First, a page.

Part of the curriculum in the education of Tibetan Buddhist monks involves debate. It is a somewhat involved process that includes verbal and physical actions in a well defined format. It’s purpose is to expand the mind, gain clarity, increase mental and analytical capacity. One is required to think on one’s feet.
When I first became interested in Tibetan style debate it reminded me a little of Toastmaster’s clubs but to an nth degree and always within a specific subject area. Toastmasters are clubs for the purpose of improving public speaking and confidence. At their meetings it is often a requirement for members to stand up and give scripted or impromptu speeches on diverse topics.
In the Tibetan debates there is a defender and a questioner. The questioner is usually one with experience in debate while the defender will be a novice or less experienced.
The debate usually begins with a ritual invocation of Manjrushri, the boddhisattva of wisdom.
Then the questioner, who is standing, begins the debate. He will speak gently to the defender, who sits, as a sign of humility and respect. The questioner wears his robe in the customary style initially, with the left shoulder covered, and the right shoulder bare. The gentle introduction is part of a strategy designed to bring about a false sense of security in his opponent.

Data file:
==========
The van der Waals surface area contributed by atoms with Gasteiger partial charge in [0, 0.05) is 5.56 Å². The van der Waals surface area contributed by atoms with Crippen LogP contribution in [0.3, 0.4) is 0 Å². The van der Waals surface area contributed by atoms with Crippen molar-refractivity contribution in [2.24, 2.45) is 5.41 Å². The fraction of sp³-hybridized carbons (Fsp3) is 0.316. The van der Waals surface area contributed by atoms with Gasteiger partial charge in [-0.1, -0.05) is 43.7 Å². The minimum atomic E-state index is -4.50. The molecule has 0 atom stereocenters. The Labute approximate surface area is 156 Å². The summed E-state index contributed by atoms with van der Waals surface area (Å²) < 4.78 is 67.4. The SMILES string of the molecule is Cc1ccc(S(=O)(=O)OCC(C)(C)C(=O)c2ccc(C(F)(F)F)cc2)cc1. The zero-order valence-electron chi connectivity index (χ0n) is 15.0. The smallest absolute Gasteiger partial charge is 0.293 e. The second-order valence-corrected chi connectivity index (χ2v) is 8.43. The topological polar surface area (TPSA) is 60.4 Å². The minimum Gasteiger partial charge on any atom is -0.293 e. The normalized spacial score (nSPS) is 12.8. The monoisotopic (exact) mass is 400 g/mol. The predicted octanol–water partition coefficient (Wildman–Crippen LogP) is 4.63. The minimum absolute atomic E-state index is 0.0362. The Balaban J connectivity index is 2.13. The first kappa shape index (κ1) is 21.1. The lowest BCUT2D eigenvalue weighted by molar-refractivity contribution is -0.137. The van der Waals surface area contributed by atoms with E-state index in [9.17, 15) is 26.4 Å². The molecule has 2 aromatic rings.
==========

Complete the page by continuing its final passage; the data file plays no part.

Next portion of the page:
The defender will then present his thesis. The questioner begins to raise doubts. The exchange of questions and answers will rise and fall in intensity and with the points made.
The debate will often continue for several hours as these points are clarified and errors corrected. If the questioner spots errors or contradictions he will step back and make strong gestures and often wrap his robe around his waist to demonstrate his control of the topic. Hand clapping will stress the definitive points of argument.